A return to Crimea's former status as part of the Ukraine should involve certain conditions to help ensure a just and lasting accommodation. First of all, there should be cast-iron guarantees that the rights of the Russian-speaking inhabitants are in no way oppressed or otherwise disadvantaged. Secondly, there should be international recognition of Russia's legitimate right to have unfettered access to its Black Sea naval port for so long as it wishes. This, after all, would not be much different from America's occupation of the military base on Guantanamo, Cuba. Thirdly, the Ukraine must play its part by cleaning out its Augean stables of intractable corruption and start to adopt good governance. The fact is, the Ukrainian economy has been in a mess well before the Crimean crisis erupted, and many of its politicians are in the unwholesome thrall of billionaire oligarchs. Some Russians are rightly incensed that certain Ukrainian politicians evince a hard-right (fascist) interest and we have the recent televised incident of just such a disgraceful example when a group of far-right politicians broke into the Ukrainian state TV company to assault the head of the station, Olexandr Pantelymanov. Under a group battering he was forced to resign because the bullying intruders took offence after a ceremony was broadcast from the Kremlin showing Putin signing a bill to make Ukraine's Crimea region part of Russia. It is shameful incidents like that which the Ukraine cannot afford if it wants to earn the respect of the outside world.
An example of the Ukrainian financial delinquency is Kiev's outstanding debt of $1.5 billion for gas supplies in 2013 and so far in this year, and it shows little evidence of paying up. A whole Ukraine, including the Crimea, should also try harder to court closer economic ties with both the West and Russia. Meanwhile, Russia bashing by the West's gutter Press and even its more respected media does not help. Europeans should never forget that they enjoy much of their freedom today thanks to Russia's heroic and appallingly high human sacrifice in World War 2 to rid the world of the 20th century's greatest political scourge -- Nazi tyranny.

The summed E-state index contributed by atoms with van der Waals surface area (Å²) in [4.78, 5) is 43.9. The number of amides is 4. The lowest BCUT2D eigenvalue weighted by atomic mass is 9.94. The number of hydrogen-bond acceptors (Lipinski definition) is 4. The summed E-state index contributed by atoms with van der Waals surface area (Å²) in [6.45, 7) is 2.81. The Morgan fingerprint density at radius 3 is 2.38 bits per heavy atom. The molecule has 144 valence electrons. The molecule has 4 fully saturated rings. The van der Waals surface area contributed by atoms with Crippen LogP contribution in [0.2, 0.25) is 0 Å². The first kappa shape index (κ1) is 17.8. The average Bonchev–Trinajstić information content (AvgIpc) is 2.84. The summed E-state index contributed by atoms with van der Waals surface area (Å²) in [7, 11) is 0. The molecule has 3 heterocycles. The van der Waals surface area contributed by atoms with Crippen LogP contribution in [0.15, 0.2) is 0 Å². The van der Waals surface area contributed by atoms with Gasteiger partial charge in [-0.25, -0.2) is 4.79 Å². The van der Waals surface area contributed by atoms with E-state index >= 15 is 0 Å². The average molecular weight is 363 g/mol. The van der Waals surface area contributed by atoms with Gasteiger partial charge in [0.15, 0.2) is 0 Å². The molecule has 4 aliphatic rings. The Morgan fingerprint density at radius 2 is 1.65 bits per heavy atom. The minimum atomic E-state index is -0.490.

*Google my blog: "Food retail price wars threaten supply chains"
Tuesday, 18 March 2014
It is ironic that smart logistics can be both a business game changer for the better and for the worse. This is particularly so in Britain's food retail sector, where looming price wars threaten to unleash hell on every part of the global supply chain, from farmers to third party logistics providers (3PLs), as if they were not abused enough already by the dominant buying power of big retailers. The catalyst is the cash-strapped consumer joining forces with the deep discounters like Aldi, Lidl and Poundland, whose remorseless rise in a few short years is rattling the leaders like Tesco, Sainsbury, Asda and Morrison, who jointly control 76% of Britain's food retail market. The chief enabler is the discounters' harnessing of smart logistics with an effective business model that has inventory control at its core. The result is that these deep discounters are seizing market share from the big four, prompting a price war reaction initiated by Tesco and Morrison. This may sound good news for consumers initially but the way in which the market leaders will pressure their suppliers to cut their costs and take on even more risks will have undeniably adverse, long-term effects for consumers.
For many years the abuse of buyer power has been widely and routinely practised against suppliers, and competition authorities have largely failed to deal with this problem in Britain. Big retailer abuse of suppliers takes many forms, including:
- Listing fees to be on a list of suppliers, thus raising suppliers' costs
- Delisting/threat of delisting. This occurs when suppliers refuse to cut prices or make other payments concessions.
- Slotting fees to gain access to shelf space
- Demanding retrospective payments like extra discounts and after-sales rebates
- Return of unsold goods to supplier, which means at the suppliers' expense because fresh food cannot be readily resold, and so the retailers' forecasting errors are passed back to the supplier
- Late payments, pushing up supplier finance costs.
- Retrospective change to agreed terms putting limitations on suppliers' ability to supply competing retailers.